Saving a jQuery event handler for later use

Quick note: If you need to save an event handler so you can unbind the event and rebind it later, the code below will do the trick. This is especially helpful if you’re using a jQuery plugin that attaches events to your element, but you want to temporarily unbind it.

var submit = $("#submit");
//Save original click event handler for later
var click = submit.data("events")["click"][0].handler;
//Unbind click event
submit.unbind("click");
//Bind click to original event
submit.click(function (e) {
	$.proxy(click, submit)(e);
});

Modal windows on the web

I’ve been in web development for a while now and one thing I do notice is that web sites are headed towards a desktop user experience. One of the key UI elements is the modal window. You know, the that little window that won’t let you do anything until you respond to it. I’ve been having to use it in our web projects more and more. Usually, this effect is comprised of CSS and Javascript. Up till recently, I’ve only had a change to fumble my way trying to get all the pieces together for the correct effect. Then I would run out of time and end up using the ASP.Net AJAX modal control or another RAD control. I usually don’t have a problem with these controls but sometimes, I just want something lightweight with just enough functionality to do what I need.

The other day I stumbled upon Jeff’s blog about the modal window.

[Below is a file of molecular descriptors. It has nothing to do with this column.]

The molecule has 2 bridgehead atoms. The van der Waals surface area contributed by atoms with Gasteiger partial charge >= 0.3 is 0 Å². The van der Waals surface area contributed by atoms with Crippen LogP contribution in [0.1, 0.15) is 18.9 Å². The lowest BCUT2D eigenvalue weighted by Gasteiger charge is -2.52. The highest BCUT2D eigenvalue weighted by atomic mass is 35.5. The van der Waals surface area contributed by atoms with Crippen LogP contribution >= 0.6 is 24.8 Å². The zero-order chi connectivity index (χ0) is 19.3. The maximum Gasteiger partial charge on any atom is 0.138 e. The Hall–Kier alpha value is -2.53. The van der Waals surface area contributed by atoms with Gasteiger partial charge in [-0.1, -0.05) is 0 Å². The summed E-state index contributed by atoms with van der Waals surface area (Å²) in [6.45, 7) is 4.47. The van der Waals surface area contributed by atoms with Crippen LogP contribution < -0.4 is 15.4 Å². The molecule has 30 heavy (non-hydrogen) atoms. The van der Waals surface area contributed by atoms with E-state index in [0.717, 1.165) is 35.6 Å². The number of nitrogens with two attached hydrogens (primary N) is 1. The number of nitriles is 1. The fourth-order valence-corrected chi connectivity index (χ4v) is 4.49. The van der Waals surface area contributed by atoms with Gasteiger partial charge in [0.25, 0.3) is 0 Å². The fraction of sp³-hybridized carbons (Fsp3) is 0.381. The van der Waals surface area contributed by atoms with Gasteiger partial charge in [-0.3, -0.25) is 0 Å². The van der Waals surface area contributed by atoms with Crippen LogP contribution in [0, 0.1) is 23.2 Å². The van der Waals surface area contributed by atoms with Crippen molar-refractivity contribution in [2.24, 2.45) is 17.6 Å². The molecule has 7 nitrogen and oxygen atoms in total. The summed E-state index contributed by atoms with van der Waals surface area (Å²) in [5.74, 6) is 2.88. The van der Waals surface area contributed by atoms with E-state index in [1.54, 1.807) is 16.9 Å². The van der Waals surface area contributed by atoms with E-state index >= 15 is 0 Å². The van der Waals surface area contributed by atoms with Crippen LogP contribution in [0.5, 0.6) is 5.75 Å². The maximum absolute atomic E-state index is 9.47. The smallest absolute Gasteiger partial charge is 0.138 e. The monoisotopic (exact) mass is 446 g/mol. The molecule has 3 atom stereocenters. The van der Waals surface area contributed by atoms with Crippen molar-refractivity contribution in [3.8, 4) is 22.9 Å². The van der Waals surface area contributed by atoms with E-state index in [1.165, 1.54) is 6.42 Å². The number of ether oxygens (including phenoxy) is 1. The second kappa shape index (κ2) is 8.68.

It was almost everything I needed.

My modal windows is:


<div id="modalPage">
<div class="modalBackground">
</div>
<div class="modalContainer">
<div class="modal">
</div>
</div>
</div>

My styles are:


.modalPage
{
display: none;
width: 100%;
height: 100%;
top: 0px;
left: 0px;
position:fixed;

}
.modalBackground {
filter: Alpha(Opacity=40);
-moz-opacity:0.4;
opacity: 0.4;
width: 100%;
height: 100%;
background-color: #999999;
position: absolute;
z-index: 500;
top: 0px;
left: 0px;

}
.modalContainer
{
position: absolute;
width: 600px;
left: 50%;
top: 50%;
z-index: 750;

}
.modal
{
background-color: white;
position: relative;
top: -150px;
left: -300px;
z-index: 1000;
width: 600px;
height: 300px;
padding: 0px;
}

And my javascript is

function revealModal(divID)
{
document.getElementById(divID).style.display = "block";
}

function hideModal(divID)
{
document.getElementById(divID).style.display = "none";
}

The only thing that didn’t work for me from Jeff’s code was in the hideModal function. He had two extra lines to ensure the transparent overlay background moved with the window if the user scrolled the page. For me, the gray background remained static and if you were to scroll down, the rest of the page was not covered and could still receive interaction from the mouse. Jeff’s script might not have worked for me because I am running IE 8 Beta 2…although I was in IE 7 compatibility mode. Anyways, the fix for me was pretty simple and it lies in the #modalPage style. All I did was set the position to fixed. That did the trick!

Be warned, the current project I’m working on is an intranet site that will only be viewed on IE so I haven’t tested this fix with FireFox, Safari, or Opera.

HAPPY HALLOWEEN!